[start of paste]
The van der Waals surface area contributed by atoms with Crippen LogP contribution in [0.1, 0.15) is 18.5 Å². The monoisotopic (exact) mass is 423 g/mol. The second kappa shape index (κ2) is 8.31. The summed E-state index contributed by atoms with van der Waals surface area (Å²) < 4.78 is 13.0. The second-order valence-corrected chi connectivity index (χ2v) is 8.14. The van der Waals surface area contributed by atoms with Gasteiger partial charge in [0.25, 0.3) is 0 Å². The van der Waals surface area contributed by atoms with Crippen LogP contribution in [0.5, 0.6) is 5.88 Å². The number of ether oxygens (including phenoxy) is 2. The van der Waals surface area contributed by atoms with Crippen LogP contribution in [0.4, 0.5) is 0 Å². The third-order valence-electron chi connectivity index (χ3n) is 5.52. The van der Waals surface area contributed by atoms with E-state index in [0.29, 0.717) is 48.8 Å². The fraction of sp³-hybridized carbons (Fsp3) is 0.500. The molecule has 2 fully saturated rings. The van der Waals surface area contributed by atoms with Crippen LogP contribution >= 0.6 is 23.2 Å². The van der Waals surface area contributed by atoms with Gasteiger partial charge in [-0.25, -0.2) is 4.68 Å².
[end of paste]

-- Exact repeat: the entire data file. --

The van der Waals surface area contributed by atoms with Crippen LogP contribution in [0.1, 0.15) is 18.5 Å². The monoisotopic (exact) mass is 423 g/mol. The second kappa shape index (κ2) is 8.31. The summed E-state index contributed by atoms with van der Waals surface area (Å²) < 4.78 is 13.0. The second-order valence-corrected chi connectivity index (χ2v) is 8.14. The van der Waals surface area contributed by atoms with Gasteiger partial charge in [0.25, 0.3) is 0 Å². The van der Waals surface area contributed by atoms with Crippen LogP contribution in [0.5, 0.6) is 5.88 Å². The number of ether oxygens (including phenoxy) is 2. The van der Waals surface area contributed by atoms with Crippen LogP contribution in [0.4, 0.5) is 0 Å². The third-order valence-electron chi connectivity index (χ3n) is 5.52. The van der Waals surface area contributed by atoms with E-state index in [0.29, 0.717) is 48.8 Å². The fraction of sp³-hybridized carbons (Fsp3) is 0.500. The molecule has 2 fully saturated rings. The van der Waals surface area contributed by atoms with Crippen LogP contribution >= 0.6 is 23.2 Å². The van der Waals surface area contributed by atoms with Gasteiger partial charge in [-0.25, -0.2) is 4.68 Å².